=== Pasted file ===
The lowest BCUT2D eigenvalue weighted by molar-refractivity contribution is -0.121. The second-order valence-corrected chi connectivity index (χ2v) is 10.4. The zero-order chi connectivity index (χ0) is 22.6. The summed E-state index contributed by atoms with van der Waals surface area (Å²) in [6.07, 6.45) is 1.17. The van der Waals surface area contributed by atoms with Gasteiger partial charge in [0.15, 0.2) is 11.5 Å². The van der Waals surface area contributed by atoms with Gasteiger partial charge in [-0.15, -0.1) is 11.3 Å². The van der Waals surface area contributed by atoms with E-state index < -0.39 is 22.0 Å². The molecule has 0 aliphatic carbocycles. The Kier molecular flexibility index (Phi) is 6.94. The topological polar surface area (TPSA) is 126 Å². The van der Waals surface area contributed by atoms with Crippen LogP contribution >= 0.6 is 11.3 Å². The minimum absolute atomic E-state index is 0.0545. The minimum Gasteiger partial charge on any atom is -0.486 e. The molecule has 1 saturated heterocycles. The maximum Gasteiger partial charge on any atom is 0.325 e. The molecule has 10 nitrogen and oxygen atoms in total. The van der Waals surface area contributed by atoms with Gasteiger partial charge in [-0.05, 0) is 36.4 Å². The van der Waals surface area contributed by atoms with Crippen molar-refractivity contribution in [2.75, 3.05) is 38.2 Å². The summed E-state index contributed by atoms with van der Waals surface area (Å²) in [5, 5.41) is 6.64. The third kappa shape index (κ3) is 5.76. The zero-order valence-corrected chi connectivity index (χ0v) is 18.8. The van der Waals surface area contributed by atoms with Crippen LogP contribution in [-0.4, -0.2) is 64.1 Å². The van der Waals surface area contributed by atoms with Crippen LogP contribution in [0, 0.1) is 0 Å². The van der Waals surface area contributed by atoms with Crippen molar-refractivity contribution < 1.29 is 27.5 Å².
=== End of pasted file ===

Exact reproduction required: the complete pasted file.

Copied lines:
The lowest BCUT2D eigenvalue weighted by molar-refractivity contribution is -0.121. The second-order valence-corrected chi connectivity index (χ2v) is 10.4. The zero-order chi connectivity index (χ0) is 22.6. The summed E-state index contributed by atoms with van der Waals surface area (Å²) in [6.07, 6.45) is 1.17. The van der Waals surface area contributed by atoms with Gasteiger partial charge in [0.15, 0.2) is 11.5 Å². The van der Waals surface area contributed by atoms with Gasteiger partial charge in [-0.15, -0.1) is 11.3 Å². The van der Waals surface area contributed by atoms with E-state index < -0.39 is 22.0 Å². The molecule has 0 aliphatic carbocycles. The Kier molecular flexibility index (Phi) is 6.94. The topological polar surface area (TPSA) is 126 Å². The van der Waals surface area contributed by atoms with Crippen LogP contribution >= 0.6 is 11.3 Å². The minimum absolute atomic E-state index is 0.0545. The minimum Gasteiger partial charge on any atom is -0.486 e. The molecule has 1 saturated heterocycles. The maximum Gasteiger partial charge on any atom is 0.325 e. The molecule has 10 nitrogen and oxygen atoms in total. The van der Waals surface area contributed by atoms with Gasteiger partial charge in [-0.05, 0) is 36.4 Å². The van der Waals surface area contributed by atoms with Crippen molar-refractivity contribution in [2.75, 3.05) is 38.2 Å². The summed E-state index contributed by atoms with van der Waals surface area (Å²) in [5, 5.41) is 6.64. The third kappa shape index (κ3) is 5.76. The zero-order valence-corrected chi connectivity index (χ0v) is 18.8. The van der Waals surface area contributed by atoms with Crippen LogP contribution in [-0.4, -0.2) is 64.1 Å². The van der Waals surface area contributed by atoms with Crippen LogP contribution in [0, 0.1) is 0 Å². The van der Waals surface area contributed by atoms with Crippen molar-refractivity contribution < 1.29 is 27.5 Å².